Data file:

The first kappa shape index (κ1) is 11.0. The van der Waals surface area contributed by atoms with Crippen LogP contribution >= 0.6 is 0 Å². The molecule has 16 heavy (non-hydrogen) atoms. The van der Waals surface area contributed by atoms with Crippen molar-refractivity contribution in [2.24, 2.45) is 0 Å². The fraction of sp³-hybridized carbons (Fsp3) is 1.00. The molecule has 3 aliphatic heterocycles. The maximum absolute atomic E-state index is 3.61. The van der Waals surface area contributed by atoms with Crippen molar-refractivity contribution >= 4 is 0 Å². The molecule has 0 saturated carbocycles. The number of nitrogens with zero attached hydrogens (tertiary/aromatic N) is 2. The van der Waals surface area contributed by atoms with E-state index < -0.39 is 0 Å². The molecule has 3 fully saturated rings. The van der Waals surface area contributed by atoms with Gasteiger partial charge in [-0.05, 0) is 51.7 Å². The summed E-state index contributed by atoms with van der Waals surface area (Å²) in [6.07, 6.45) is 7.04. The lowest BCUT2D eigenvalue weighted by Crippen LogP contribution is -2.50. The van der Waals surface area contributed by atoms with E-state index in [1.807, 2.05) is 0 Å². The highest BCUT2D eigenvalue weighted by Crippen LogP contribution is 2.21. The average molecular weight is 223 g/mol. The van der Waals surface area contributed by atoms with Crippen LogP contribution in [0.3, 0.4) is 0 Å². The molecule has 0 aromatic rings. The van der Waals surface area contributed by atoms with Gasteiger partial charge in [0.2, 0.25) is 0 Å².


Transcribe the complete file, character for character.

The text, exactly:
The first kappa shape index (κ1) is 11.0. The van der Waals surface area contributed by atoms with Crippen LogP contribution >= 0.6 is 0 Å². The molecule has 16 heavy (non-hydrogen) atoms. The van der Waals surface area contributed by atoms with Crippen molar-refractivity contribution in [2.24, 2.45) is 0 Å². The fraction of sp³-hybridized carbons (Fsp3) is 1.00. The molecule has 3 aliphatic heterocycles. The maximum absolute atomic E-state index is 3.61. The van der Waals surface area contributed by atoms with Crippen molar-refractivity contribution >= 4 is 0 Å². The molecule has 0 saturated carbocycles. The number of nitrogens with zero attached hydrogens (tertiary/aromatic N) is 2. The van der Waals surface area contributed by atoms with E-state index < -0.39 is 0 Å². The molecule has 3 fully saturated rings. The van der Waals surface area contributed by atoms with Gasteiger partial charge in [-0.05, 0) is 51.7 Å². The summed E-state index contributed by atoms with van der Waals surface area (Å²) in [6.07, 6.45) is 7.04. The lowest BCUT2D eigenvalue weighted by Crippen LogP contribution is -2.50. The van der Waals surface area contributed by atoms with E-state index in [1.807, 2.05) is 0 Å². The highest BCUT2D eigenvalue weighted by Crippen LogP contribution is 2.21. The average molecular weight is 223 g/mol. The van der Waals surface area contributed by atoms with Crippen LogP contribution in [0.3, 0.4) is 0 Å². The molecule has 0 aromatic rings. The van der Waals surface area contributed by atoms with Gasteiger partial charge in [0.2, 0.25) is 0 Å².